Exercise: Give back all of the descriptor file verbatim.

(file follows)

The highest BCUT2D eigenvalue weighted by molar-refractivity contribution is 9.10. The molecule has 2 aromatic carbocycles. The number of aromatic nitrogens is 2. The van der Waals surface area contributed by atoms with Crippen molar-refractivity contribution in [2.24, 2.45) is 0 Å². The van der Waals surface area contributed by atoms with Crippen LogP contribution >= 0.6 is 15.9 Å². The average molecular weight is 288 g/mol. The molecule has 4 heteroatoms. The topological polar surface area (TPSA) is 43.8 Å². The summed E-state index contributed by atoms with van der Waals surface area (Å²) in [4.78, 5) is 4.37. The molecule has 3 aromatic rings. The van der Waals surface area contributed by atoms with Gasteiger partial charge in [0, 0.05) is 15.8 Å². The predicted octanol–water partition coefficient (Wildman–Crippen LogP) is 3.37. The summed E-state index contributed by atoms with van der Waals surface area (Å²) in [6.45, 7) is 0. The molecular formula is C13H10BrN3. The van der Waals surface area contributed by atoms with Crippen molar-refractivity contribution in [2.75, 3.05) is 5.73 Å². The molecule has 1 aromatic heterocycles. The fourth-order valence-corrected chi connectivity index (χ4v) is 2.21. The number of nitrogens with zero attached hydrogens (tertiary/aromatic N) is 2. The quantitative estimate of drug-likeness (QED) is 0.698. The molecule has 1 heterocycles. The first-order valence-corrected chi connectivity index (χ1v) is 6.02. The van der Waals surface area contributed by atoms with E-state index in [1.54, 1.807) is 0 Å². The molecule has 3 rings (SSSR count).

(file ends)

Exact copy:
The highest BCUT2D eigenvalue weighted by molar-refractivity contribution is 9.10. The molecule has 2 aromatic carbocycles. The number of aromatic nitrogens is 2. The van der Waals surface area contributed by atoms with Crippen molar-refractivity contribution in [2.24, 2.45) is 0 Å². The van der Waals surface area contributed by atoms with Crippen LogP contribution >= 0.6 is 15.9 Å². The average molecular weight is 288 g/mol. The molecule has 4 heteroatoms. The topological polar surface area (TPSA) is 43.8 Å². The summed E-state index contributed by atoms with van der Waals surface area (Å²) in [4.78, 5) is 4.37. The molecule has 3 aromatic rings. The van der Waals surface area contributed by atoms with Gasteiger partial charge in [0, 0.05) is 15.8 Å². The predicted octanol–water partition coefficient (Wildman–Crippen LogP) is 3.37. The summed E-state index contributed by atoms with van der Waals surface area (Å²) in [6.45, 7) is 0. The molecular formula is C13H10BrN3. The van der Waals surface area contributed by atoms with Crippen molar-refractivity contribution in [2.75, 3.05) is 5.73 Å². The molecule has 1 aromatic heterocycles. The fourth-order valence-corrected chi connectivity index (χ4v) is 2.21. The number of nitrogens with zero attached hydrogens (tertiary/aromatic N) is 2. The quantitative estimate of drug-likeness (QED) is 0.698. The molecule has 1 heterocycles. The first-order valence-corrected chi connectivity index (χ1v) is 6.02. The van der Waals surface area contributed by atoms with E-state index in [1.54, 1.807) is 0 Å². The molecule has 3 rings (SSSR count).